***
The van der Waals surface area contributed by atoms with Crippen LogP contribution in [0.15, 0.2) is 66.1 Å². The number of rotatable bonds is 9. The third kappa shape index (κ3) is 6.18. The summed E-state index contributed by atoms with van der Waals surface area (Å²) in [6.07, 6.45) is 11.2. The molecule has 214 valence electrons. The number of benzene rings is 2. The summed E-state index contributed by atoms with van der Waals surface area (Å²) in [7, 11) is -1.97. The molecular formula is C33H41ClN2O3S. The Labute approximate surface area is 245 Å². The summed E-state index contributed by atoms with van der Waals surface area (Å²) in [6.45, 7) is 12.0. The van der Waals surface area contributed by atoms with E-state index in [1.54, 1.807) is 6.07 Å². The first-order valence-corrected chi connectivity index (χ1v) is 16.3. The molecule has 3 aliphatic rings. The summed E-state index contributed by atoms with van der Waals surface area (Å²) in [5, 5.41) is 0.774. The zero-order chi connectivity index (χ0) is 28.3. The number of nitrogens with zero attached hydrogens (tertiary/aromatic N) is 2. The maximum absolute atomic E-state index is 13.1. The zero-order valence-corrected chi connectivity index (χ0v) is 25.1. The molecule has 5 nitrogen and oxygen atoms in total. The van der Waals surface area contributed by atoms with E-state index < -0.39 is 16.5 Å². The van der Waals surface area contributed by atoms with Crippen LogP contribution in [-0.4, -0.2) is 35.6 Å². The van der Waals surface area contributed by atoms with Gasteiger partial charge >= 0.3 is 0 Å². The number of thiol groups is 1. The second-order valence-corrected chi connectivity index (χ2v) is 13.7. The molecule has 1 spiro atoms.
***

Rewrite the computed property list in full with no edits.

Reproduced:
The van der Waals surface area contributed by atoms with Crippen LogP contribution in [0.15, 0.2) is 66.1 Å². The number of rotatable bonds is 9. The third kappa shape index (κ3) is 6.18. The summed E-state index contributed by atoms with van der Waals surface area (Å²) in [6.07, 6.45) is 11.2. The molecule has 214 valence electrons. The number of benzene rings is 2. The summed E-state index contributed by atoms with van der Waals surface area (Å²) in [7, 11) is -1.97. The molecular formula is C33H41ClN2O3S. The Labute approximate surface area is 245 Å². The summed E-state index contributed by atoms with van der Waals surface area (Å²) in [6.45, 7) is 12.0. The van der Waals surface area contributed by atoms with E-state index in [1.54, 1.807) is 6.07 Å². The first-order valence-corrected chi connectivity index (χ1v) is 16.3. The molecule has 3 aliphatic rings. The summed E-state index contributed by atoms with van der Waals surface area (Å²) in [5, 5.41) is 0.774. The zero-order chi connectivity index (χ0) is 28.3. The number of nitrogens with zero attached hydrogens (tertiary/aromatic N) is 2. The maximum absolute atomic E-state index is 13.1. The zero-order valence-corrected chi connectivity index (χ0v) is 25.1. The molecule has 5 nitrogen and oxygen atoms in total. The van der Waals surface area contributed by atoms with E-state index < -0.39 is 16.5 Å². The van der Waals surface area contributed by atoms with Crippen LogP contribution in [-0.4, -0.2) is 35.6 Å². The van der Waals surface area contributed by atoms with Gasteiger partial charge >= 0.3 is 0 Å². The number of thiol groups is 1. The second-order valence-corrected chi connectivity index (χ2v) is 13.7. The molecule has 1 spiro atoms.